video works

"on the fragilities of borders"

2021, videoprojection, Germany, 10’10’’, HD-video, 16:9, with sound

Taking Willy Brandt’s deeply symbolic Kniefall von Warschau - the politician’s genuflection in front of the memorial for the victims of the Warsaw Ghetto Uprising – as a starting point, Ana Baumgart and Ina Schoof engage with contemporary political gestures in their video art “on fragilities of borders”.

Political gestures require an audience and acceptance. Inherent in a gesture are encounters, a coming together which demands proximity, yet borders remain – or are drawn. In their imitation of well-known, often iconic political gestures, Baumgart and Schoof create uncertainty: they abstract and personalise, reconstruct and deconstruct, depoliticise and repoliticise the original. They replace and overwrite the gestures’ original images with their own. Baumgart and Schoof reinterpret contemporary history and bring it into the present. The original political dimensions are augmented by further sensory layers – aesthetic, societal, personal. The political gestures are freed from their clear message and one-dimensional intention; ambiguity abounds.

The encounters inherent in these gestures can be understood as a personal coming together of two individuals. The two female protagonists, however, clothed in black and white with their matching raised flags, can represent the group, the community, the society or the state. The supposedly political becomes personal, the supposedly personal becomes political.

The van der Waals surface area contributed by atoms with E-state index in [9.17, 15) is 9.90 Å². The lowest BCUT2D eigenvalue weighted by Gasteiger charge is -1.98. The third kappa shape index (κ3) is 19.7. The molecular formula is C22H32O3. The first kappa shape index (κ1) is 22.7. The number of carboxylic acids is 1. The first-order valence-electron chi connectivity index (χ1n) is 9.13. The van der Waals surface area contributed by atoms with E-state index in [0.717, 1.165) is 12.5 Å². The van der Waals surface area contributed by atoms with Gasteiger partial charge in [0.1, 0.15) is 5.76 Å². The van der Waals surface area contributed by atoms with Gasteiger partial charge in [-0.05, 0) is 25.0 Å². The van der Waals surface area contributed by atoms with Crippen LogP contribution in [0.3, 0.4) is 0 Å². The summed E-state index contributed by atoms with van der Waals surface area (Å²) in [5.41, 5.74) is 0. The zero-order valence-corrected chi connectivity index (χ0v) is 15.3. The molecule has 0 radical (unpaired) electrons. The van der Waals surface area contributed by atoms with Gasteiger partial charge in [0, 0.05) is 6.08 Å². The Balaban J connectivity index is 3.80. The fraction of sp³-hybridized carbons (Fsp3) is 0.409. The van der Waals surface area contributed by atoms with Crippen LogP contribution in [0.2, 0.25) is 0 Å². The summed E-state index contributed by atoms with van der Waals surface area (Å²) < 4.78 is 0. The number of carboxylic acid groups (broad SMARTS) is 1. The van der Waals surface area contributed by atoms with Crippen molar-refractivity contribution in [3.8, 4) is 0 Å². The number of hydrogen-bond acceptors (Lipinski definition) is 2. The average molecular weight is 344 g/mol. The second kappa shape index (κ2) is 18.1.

Whilst most political gestures are given a decidedly male connotation by their historical protagonists, Baumgart and Schoof create a female perspective. By adapting the male associated gestures, the images could be making a feminist statement of representation and participation, that may be viewed as female empowerment.

The proximity and distance between the (female) protagonists shift with every gesture. The only constant seems to be a respectful interaction, an innately respectful togetherness. A contrast to the flags billowing in the wind, and the supposedly aggressive running towards each other of two opponents. The (female) protagonists act alone in a barren concrete wasteland or on the beach in front of the elemental force of the sea. Together they stand, each for themselves, with neither shelter nor orientation offered by surrounding buildings or even people.

Even the sound, defamiliarised in post-production, confuses and, together with sequences of silence, evokes an impression of isolation, distance, disquiet and restlessness. This impression is reinforced by the spoken segments, in which the (female) protagonists call out to each other barely recognizable fragments of famous contemporary political speeches. One is reminded of the stylistic devices of electronic music, of cuts, re-mixes and edits.

The sonic and visual elements do not create a harmonious, agreeable whole. Confusion reigns, the observer is left with questions and doubt. Ambivalence proves to be the constant. Scenes of supposedly positive communication and a respectful coming together stand alongside scenes of miscommunication, underlying aggression and divergence. The outcome of these encounters, a result of gestures and speeches, remains open to interpretation.

Ingo Liebach, 2021


Image for Image for Image for Image for Image for Image for Image for Image for Image for Image for Image for Image for